It's definitely Class 3 - 28MPH. I wouldn't consider it otherwise.

I should have said many people would need the 250Wh extender. I had a Juiced CCS with 615Wh, and a Haibike FullNine with 500Wh (a mountain bike I primarily rode on the street). Both of those bikes had similar range because the Haibike was lighter and more efficient. On faster 25-mile rides I would come back around 30% on either bike.

Once you get over 20MPH you really start eating up your battery. So, for me, I have to have at least 500Wh, and I would like much more.

 

Mtl_Biker

Active Member
It's definitely Class 3 - 28MPH. I wouldn't consider it otherwise.

I should have said many people would need the 250Wh extender. I had a Juiced CCS with 615Wh, and a Haibike FullNine with 500Wh (a mountain bike I primarily rode on the street). Both of those bikes had similar range because the Haibike was lighter and more efficient. On faster 25-mile rides I would come back around 30% on either bike.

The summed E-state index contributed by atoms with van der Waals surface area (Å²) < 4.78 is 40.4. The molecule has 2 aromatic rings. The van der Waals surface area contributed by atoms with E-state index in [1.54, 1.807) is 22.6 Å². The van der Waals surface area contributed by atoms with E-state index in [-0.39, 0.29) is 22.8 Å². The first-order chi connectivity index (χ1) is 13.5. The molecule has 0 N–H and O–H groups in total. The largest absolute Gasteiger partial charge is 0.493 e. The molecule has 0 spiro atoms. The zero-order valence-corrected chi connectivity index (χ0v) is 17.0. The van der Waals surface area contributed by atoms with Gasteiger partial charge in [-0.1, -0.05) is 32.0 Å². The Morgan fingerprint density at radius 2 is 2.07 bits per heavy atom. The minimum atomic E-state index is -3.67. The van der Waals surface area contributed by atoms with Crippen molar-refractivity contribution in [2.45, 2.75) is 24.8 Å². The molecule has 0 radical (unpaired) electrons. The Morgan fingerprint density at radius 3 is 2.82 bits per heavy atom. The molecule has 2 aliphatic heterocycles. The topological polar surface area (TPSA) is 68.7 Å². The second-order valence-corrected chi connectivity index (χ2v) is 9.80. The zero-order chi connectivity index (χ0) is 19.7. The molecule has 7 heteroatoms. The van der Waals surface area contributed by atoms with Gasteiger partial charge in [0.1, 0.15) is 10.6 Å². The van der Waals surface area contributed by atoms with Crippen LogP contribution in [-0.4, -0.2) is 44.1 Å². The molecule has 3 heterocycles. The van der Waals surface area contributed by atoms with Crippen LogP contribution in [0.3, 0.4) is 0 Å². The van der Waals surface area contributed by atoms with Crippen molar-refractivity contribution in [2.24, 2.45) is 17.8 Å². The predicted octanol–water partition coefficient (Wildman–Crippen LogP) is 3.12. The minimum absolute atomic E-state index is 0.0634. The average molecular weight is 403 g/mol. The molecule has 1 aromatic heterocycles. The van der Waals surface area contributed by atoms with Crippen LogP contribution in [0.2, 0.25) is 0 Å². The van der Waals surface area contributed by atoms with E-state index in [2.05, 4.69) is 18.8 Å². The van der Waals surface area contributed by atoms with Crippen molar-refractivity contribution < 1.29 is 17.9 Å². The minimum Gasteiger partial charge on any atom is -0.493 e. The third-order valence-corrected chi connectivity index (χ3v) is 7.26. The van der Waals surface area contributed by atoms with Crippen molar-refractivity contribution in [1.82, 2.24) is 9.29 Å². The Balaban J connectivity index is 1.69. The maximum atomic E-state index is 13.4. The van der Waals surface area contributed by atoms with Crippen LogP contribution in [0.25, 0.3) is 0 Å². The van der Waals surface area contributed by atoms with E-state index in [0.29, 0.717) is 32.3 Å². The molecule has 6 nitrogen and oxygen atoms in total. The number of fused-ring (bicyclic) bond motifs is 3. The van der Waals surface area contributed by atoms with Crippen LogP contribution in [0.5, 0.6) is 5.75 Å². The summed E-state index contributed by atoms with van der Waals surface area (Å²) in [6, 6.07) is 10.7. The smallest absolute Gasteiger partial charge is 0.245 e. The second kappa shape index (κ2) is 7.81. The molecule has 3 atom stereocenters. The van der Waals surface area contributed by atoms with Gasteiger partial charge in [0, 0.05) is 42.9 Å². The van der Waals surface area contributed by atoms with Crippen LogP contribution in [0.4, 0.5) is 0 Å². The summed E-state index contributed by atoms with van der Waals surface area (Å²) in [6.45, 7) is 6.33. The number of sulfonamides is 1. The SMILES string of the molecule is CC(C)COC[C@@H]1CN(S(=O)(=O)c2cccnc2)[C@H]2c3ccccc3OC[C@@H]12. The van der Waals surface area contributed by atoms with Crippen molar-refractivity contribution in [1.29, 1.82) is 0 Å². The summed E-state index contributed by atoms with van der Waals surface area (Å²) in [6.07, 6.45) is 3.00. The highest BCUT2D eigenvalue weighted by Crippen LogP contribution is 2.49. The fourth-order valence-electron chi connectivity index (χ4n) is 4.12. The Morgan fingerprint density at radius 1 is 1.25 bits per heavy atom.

Once you get over 20MPH you really start eating up your battery. So, for me, I have to have at least 500Wh, and I would like much more.

Quite a collection of bikes you had/have! Are you adding to your collection or replacing what you have?

I'd love to get a Class 3 bike (I'm seriously looking at getting a speed limit removing device for my Explore E+1 because I'm constantly pedaling faster than the motor supplies assist). Can you point to anything, anywhere that confirms that bike is Class 3? Why wouldn't Giant say so on the bike specs description on their websites? This is certainly something that would help them sell that bike. I certainly would have considered that model when I found out about it, but thought overall the Explore E+1 was a better choice for me. But Class 3 would have made the difference.